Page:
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The Bahamas: right jurisdiction, right time
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The Bahamas: right jurisdiction, right time

The world of 2014 is both the best and the worst of all possible worlds

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The Bahamas Investor Magazine
July 13, 2014
July 13, 2014
Ludovic Chéchin-Laurans

A modern day Rip van Winkle, who had fallen asleep six years ago prior to the onset of the economic crisis, would awaken to a very different world today. In some ways, the world of 2014 is both the best and the worst of all possible worlds. But, in whatever way van Winkle viewed it, he would be utterly confounded by the reality of the new global banking environment.  

With relatively healthy economies now emerging around the world, one would think that bankers, regulators and politicians would be fairly at ease with the current state of affairs. Significant growth prospects have returned throughout virtually all of the developed world economies and meaningful recovery is underway in most banking sectors in most countries. Admittedly, clouds still hover over the Chinese banking and real estate sectors, and the Russia/Ukraine situation continues to be a concern, but an air of optimism has returned and global markets are responding. 

The present reality, however, is more complex than it may seem. In most jurisdictions there are still dramatic developments impacting banks, including increased capital requirements, leverage and liquidity requirements, country-by-country ring fencing, compensation caps, living wills, and global information exchange on accounts. There are also lingering legacy issues related to Libor, Forex, commodities and mortgage-related liabilities across many of the world’s leading banks. At times, it appears that we are still mired in the crisis and true recovery is still just a distant dream.

Needless to say, just as the world looks at its most threatening, there often arises the greatest opportunity for those willing to take the plunge.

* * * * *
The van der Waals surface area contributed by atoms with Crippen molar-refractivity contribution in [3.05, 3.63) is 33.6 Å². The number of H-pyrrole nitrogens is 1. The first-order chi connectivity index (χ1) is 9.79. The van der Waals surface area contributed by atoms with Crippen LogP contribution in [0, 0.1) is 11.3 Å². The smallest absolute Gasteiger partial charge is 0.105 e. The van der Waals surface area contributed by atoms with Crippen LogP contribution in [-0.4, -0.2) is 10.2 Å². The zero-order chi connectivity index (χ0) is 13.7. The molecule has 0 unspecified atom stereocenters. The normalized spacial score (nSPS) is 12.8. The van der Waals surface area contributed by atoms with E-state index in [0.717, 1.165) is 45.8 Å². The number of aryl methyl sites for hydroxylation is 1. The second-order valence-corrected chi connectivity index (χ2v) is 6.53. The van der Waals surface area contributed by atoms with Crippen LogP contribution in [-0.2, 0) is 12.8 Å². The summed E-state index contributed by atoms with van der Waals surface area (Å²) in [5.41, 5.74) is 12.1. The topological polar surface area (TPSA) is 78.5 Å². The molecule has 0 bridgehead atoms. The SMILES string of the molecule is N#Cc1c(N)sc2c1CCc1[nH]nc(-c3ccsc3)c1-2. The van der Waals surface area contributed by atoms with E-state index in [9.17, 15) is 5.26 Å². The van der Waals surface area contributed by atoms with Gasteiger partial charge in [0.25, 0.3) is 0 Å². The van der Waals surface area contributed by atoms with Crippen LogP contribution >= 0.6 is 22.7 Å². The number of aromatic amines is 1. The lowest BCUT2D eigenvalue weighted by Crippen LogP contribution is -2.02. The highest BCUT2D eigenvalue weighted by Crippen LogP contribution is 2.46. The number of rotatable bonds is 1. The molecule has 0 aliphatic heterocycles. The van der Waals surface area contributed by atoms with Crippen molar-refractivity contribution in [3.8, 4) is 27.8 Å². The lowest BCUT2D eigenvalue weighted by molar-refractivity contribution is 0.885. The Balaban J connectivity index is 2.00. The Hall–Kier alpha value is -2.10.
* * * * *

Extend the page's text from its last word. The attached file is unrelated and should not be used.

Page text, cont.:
The question is: where and how? It could be argued that independent banking in The Bahamas is a potentially optimizing response to the complexities of the modern financial and regulatory environment. Locally incorporated independent Bahamian banks have the good fortune of having avoided the legacy issues that bedevil the large global banks. The capital levels are acceptable; loan losses in recent memory have been low; the level of debt securitization has been minimal; and the inflow of capital has been positive. Moreover, the willingness of the Bahamian government to align itself with global best banking practices has been clear and unequivocal. At the same time, The Bahamas retains its global appeal as a low tax jurisdiction, with a wonderful climate and a minimal sovereign risk given its proximity to and close relationship with the US. 

There has also in recent times been the addition of a powerful balancing ally in the form of the government of China, which is supporting and providing substantial investments into Bahamian infrastructure and tourism.

Given the dramatically limited options of individuals around the world wanting to legitimately mitigate tax obligations in their home countries, the new reality is that individuals seeking to optimize tax and quality of life issues would need to either redomicile, create legitimate tax efficient structures, or do both. These structures must, of course, accord with global best practice, as implemented in many Commonwealth countries (including The Bahamas) and the US. The redomiciliation option, in particular as regards The Bahamas, is clearly influenced by the rapid evolution of basic quality of life through further development of the telecommunications infrastructure, airline connections, airports, housing, entertainment and culture.

In this new world, a clear and straightforward regulatory oversight environment, as prevails in The Bahamas, without conflicting or stifling higher levels of offshore oversight will facilitate the competitiveness of independent, locally domiciled banks. The keys to successful banking over time must be: conservative balance sheet management; adequate capitalization; minimal speculative risk taking; and a clear focus on client needs, combined with a clear and consistent regulatory interface with such local authorities as The Central Bank of The Bahamas and the Securities Commission of The Bahamas, among others.

For bank owners and managers, as well as for clients, a consistent and predictable regulatory outlook, allied with an extraordinarily farsighted fiscal policy, means that The Bahamas offers some unrivalled benefits. While the world outside of the western hemisphere seems to be characterized by evermore volatile conditions, The Bahamas continues to appear an evermore attractive jurisdiction, with a steadily evolving quality of life for Bahamian residents and visitors, and a stable political and geopolitical environment.

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